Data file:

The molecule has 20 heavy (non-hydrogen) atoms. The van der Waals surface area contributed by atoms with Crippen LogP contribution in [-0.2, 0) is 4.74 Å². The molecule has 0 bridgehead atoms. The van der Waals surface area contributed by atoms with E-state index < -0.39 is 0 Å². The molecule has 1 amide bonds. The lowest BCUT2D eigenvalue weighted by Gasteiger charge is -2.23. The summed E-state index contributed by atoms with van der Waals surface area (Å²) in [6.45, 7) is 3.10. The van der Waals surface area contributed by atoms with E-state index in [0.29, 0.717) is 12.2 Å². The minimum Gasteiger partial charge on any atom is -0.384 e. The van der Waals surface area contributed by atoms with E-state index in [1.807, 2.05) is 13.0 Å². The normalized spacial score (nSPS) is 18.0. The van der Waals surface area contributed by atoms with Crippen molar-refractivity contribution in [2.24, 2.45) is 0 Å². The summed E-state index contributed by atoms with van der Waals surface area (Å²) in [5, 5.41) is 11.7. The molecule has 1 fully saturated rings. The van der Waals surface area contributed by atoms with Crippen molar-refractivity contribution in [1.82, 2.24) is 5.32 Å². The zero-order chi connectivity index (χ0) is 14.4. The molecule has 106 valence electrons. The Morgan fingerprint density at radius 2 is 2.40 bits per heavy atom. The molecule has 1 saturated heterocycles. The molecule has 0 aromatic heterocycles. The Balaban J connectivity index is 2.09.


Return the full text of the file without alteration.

The molecule has 20 heavy (non-hydrogen) atoms. The van der Waals surface area contributed by atoms with Crippen LogP contribution in [-0.2, 0) is 4.74 Å². The molecule has 0 bridgehead atoms. The van der Waals surface area contributed by atoms with E-state index < -0.39 is 0 Å². The molecule has 1 amide bonds. The lowest BCUT2D eigenvalue weighted by Gasteiger charge is -2.23. The summed E-state index contributed by atoms with van der Waals surface area (Å²) in [6.45, 7) is 3.10. The van der Waals surface area contributed by atoms with E-state index in [0.29, 0.717) is 12.2 Å². The minimum Gasteiger partial charge on any atom is -0.384 e. The van der Waals surface area contributed by atoms with E-state index in [1.807, 2.05) is 13.0 Å². The normalized spacial score (nSPS) is 18.0. The van der Waals surface area contributed by atoms with Crippen molar-refractivity contribution in [2.24, 2.45) is 0 Å². The summed E-state index contributed by atoms with van der Waals surface area (Å²) in [5, 5.41) is 11.7. The molecule has 1 fully saturated rings. The van der Waals surface area contributed by atoms with Crippen molar-refractivity contribution in [1.82, 2.24) is 5.32 Å². The zero-order chi connectivity index (χ0) is 14.4. The molecule has 106 valence electrons. The Morgan fingerprint density at radius 2 is 2.40 bits per heavy atom. The molecule has 1 saturated heterocycles. The molecule has 0 aromatic heterocycles. The Balaban J connectivity index is 2.09.